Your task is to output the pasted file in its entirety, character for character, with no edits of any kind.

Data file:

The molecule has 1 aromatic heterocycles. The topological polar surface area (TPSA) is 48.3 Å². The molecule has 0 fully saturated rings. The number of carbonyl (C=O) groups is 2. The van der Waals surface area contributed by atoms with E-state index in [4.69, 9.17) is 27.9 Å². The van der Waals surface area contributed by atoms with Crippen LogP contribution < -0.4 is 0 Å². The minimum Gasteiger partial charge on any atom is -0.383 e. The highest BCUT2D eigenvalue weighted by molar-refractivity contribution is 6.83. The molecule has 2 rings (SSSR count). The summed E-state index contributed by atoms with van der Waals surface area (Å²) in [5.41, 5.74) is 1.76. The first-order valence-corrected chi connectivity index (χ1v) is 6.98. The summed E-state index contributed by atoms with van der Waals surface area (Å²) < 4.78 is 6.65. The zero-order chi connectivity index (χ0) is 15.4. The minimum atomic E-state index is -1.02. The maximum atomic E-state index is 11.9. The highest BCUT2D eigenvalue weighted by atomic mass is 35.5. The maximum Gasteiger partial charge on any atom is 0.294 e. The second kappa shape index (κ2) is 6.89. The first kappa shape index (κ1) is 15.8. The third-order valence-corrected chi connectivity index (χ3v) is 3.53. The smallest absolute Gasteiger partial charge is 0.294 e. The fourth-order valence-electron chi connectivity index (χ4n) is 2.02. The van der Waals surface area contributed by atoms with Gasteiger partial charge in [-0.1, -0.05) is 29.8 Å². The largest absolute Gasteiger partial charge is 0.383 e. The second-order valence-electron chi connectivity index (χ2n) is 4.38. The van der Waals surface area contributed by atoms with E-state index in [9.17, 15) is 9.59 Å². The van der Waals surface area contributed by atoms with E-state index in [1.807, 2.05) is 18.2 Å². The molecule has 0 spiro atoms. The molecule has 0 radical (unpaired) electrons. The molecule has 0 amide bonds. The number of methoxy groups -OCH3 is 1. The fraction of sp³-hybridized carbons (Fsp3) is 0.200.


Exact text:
The molecule has 1 aromatic heterocycles. The topological polar surface area (TPSA) is 48.3 Å². The molecule has 0 fully saturated rings. The number of carbonyl (C=O) groups is 2. The van der Waals surface area contributed by atoms with E-state index in [4.69, 9.17) is 27.9 Å². The van der Waals surface area contributed by atoms with Crippen LogP contribution < -0.4 is 0 Å². The minimum Gasteiger partial charge on any atom is -0.383 e. The highest BCUT2D eigenvalue weighted by molar-refractivity contribution is 6.83. The molecule has 2 rings (SSSR count). The summed E-state index contributed by atoms with van der Waals surface area (Å²) in [5.41, 5.74) is 1.76. The first-order valence-corrected chi connectivity index (χ1v) is 6.98. The summed E-state index contributed by atoms with van der Waals surface area (Å²) < 4.78 is 6.65. The zero-order chi connectivity index (χ0) is 15.4. The minimum atomic E-state index is -1.02. The maximum atomic E-state index is 11.9. The highest BCUT2D eigenvalue weighted by atomic mass is 35.5. The maximum Gasteiger partial charge on any atom is 0.294 e. The second kappa shape index (κ2) is 6.89. The first kappa shape index (κ1) is 15.8. The third-order valence-corrected chi connectivity index (χ3v) is 3.53. The smallest absolute Gasteiger partial charge is 0.294 e. The fourth-order valence-electron chi connectivity index (χ4n) is 2.02. The van der Waals surface area contributed by atoms with Gasteiger partial charge in [-0.1, -0.05) is 29.8 Å². The largest absolute Gasteiger partial charge is 0.383 e. The second-order valence-electron chi connectivity index (χ2n) is 4.38. The van der Waals surface area contributed by atoms with E-state index in [9.17, 15) is 9.59 Å². The van der Waals surface area contributed by atoms with E-state index in [1.807, 2.05) is 18.2 Å². The molecule has 0 spiro atoms. The molecule has 0 radical (unpaired) electrons. The molecule has 0 amide bonds. The number of methoxy groups -OCH3 is 1. The fraction of sp³-hybridized carbons (Fsp3) is 0.200.